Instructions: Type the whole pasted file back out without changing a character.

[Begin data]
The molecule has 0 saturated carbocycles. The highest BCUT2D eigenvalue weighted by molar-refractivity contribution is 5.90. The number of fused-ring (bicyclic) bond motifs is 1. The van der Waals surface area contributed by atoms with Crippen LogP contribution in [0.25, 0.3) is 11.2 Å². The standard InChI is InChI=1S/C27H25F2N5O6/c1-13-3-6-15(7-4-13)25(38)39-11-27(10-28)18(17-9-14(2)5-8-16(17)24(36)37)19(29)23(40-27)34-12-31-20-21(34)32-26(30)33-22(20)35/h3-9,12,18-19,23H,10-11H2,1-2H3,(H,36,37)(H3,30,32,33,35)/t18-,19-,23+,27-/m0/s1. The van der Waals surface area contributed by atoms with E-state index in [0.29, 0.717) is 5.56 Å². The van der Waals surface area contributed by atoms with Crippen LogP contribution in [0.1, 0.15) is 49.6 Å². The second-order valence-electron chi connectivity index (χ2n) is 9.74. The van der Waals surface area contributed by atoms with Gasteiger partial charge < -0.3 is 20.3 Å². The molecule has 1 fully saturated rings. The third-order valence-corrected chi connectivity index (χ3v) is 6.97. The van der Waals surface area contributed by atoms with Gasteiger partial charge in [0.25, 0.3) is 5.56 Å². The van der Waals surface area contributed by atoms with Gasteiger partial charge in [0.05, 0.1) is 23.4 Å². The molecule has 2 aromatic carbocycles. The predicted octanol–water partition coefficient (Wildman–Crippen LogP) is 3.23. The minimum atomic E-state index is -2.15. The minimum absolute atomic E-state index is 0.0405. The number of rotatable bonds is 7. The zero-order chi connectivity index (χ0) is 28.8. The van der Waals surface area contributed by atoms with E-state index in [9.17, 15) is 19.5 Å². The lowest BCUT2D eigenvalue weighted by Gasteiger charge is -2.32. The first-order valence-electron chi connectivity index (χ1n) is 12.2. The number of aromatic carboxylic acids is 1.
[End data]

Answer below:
The molecule has 0 saturated carbocycles. The highest BCUT2D eigenvalue weighted by molar-refractivity contribution is 5.90. The number of fused-ring (bicyclic) bond motifs is 1. The van der Waals surface area contributed by atoms with Crippen LogP contribution in [0.25, 0.3) is 11.2 Å². The standard InChI is InChI=1S/C27H25F2N5O6/c1-13-3-6-15(7-4-13)25(38)39-11-27(10-28)18(17-9-14(2)5-8-16(17)24(36)37)19(29)23(40-27)34-12-31-20-21(34)32-26(30)33-22(20)35/h3-9,12,18-19,23H,10-11H2,1-2H3,(H,36,37)(H3,30,32,33,35)/t18-,19-,23+,27-/m0/s1. The van der Waals surface area contributed by atoms with E-state index in [0.29, 0.717) is 5.56 Å². The van der Waals surface area contributed by atoms with Crippen LogP contribution in [0.1, 0.15) is 49.6 Å². The second-order valence-electron chi connectivity index (χ2n) is 9.74. The van der Waals surface area contributed by atoms with Gasteiger partial charge < -0.3 is 20.3 Å². The molecule has 1 fully saturated rings. The third-order valence-corrected chi connectivity index (χ3v) is 6.97. The van der Waals surface area contributed by atoms with Gasteiger partial charge in [0.25, 0.3) is 5.56 Å². The van der Waals surface area contributed by atoms with Gasteiger partial charge in [0.05, 0.1) is 23.4 Å². The molecule has 2 aromatic carbocycles. The predicted octanol–water partition coefficient (Wildman–Crippen LogP) is 3.23. The minimum atomic E-state index is -2.15. The minimum absolute atomic E-state index is 0.0405. The number of rotatable bonds is 7. The zero-order chi connectivity index (χ0) is 28.8. The van der Waals surface area contributed by atoms with E-state index in [9.17, 15) is 19.5 Å². The lowest BCUT2D eigenvalue weighted by Gasteiger charge is -2.32. The first-order valence-electron chi connectivity index (χ1n) is 12.2. The number of aromatic carboxylic acids is 1.